Guide to the Clinical Years
Welcome to the clinical years of your medical education. Please note that there is a lot of information in this section of the AOA site. Please explore the links at the top of this page. This is it – you can no longer sleep through days of learning with a “sore throat” or conveniently take three-day weekends. In 1824, at the time when Jefferson Medical College was founded, it was a radical idea to teach medicine at the bedside. When Abraham Flexner reported on the sad state of medical education at the turn of the century, he recommended the system which is used at Jefferson today: two years of basic sciences, traditionally taught in lecture format, and two years of clinical sciences, which were taught "at the bedside."
Most Jefferson students agree that the clinical years are more rewarding than the basic science years. Students are finally able to care for patients – one of the key reasons many of us entered the medical profession. Through direct interaction with patients as well as participation in the delivery of care, students are challenged to apply and expand the knowledge learned in the first two years. You will work hard during the third year. However, the rewards of learning through patient care will provide ample compensation. As third year students, you will help diagnose and treat many of the diseases that you were only able to experience through the textbooks. You may find the learning curve during the third and fourth years to be quite steep.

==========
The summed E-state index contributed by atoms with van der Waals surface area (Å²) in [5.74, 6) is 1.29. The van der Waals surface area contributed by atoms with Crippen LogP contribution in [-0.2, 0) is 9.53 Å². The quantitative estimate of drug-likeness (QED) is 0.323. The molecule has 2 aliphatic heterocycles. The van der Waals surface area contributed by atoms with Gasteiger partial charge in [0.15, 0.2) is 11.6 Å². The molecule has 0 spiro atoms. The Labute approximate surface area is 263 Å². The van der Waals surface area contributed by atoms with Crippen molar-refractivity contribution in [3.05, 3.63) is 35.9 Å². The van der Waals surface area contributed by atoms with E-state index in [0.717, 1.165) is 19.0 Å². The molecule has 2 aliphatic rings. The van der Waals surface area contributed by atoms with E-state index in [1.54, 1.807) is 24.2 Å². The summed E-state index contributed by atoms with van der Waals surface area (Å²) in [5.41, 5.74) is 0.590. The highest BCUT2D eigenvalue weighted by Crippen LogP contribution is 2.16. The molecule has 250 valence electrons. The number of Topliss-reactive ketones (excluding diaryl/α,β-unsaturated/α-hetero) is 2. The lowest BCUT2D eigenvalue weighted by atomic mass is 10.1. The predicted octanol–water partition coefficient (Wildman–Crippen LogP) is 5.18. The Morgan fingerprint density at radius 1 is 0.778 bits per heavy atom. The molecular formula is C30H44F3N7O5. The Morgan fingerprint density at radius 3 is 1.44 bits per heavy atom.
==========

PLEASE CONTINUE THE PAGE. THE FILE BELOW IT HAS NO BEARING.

How to Do Well
Letters of Recommendation
Third-Year Clerkship Guide
Guide to Fourth Year and Scheduling
Jefferson Fourth-Year Elective Survey
Away Rotation Primer
Away Rotation Surveys
Fourth-Year Specialty Mentors
Do not worry about the location or timing of your rotations; you will have an excellent experience anywhere you go depending on your efforts to learn and participate during the clerkship. This may sound clichéd but the education you receive is directly proportional to the effort you put forth. Jefferson has a strong reputation for clinical excellence, and it is expected that your education will be both broad and in-depth during these last two years of medical school.
You have dedicated several years to finally be able to wear the white coat and to work with patients and their families. Enjoy it as much as possible! Remember that you are now an integral part of the treatment team – take ownership over your patients. Third and fourth year can be two of the greatest educational years in your life.
If you should have any questions regarding your clinical rotations, please do not hesitate to contact the members of AOA. We are here to help facilitate your transition to the best of our abilities.
Best of Luck!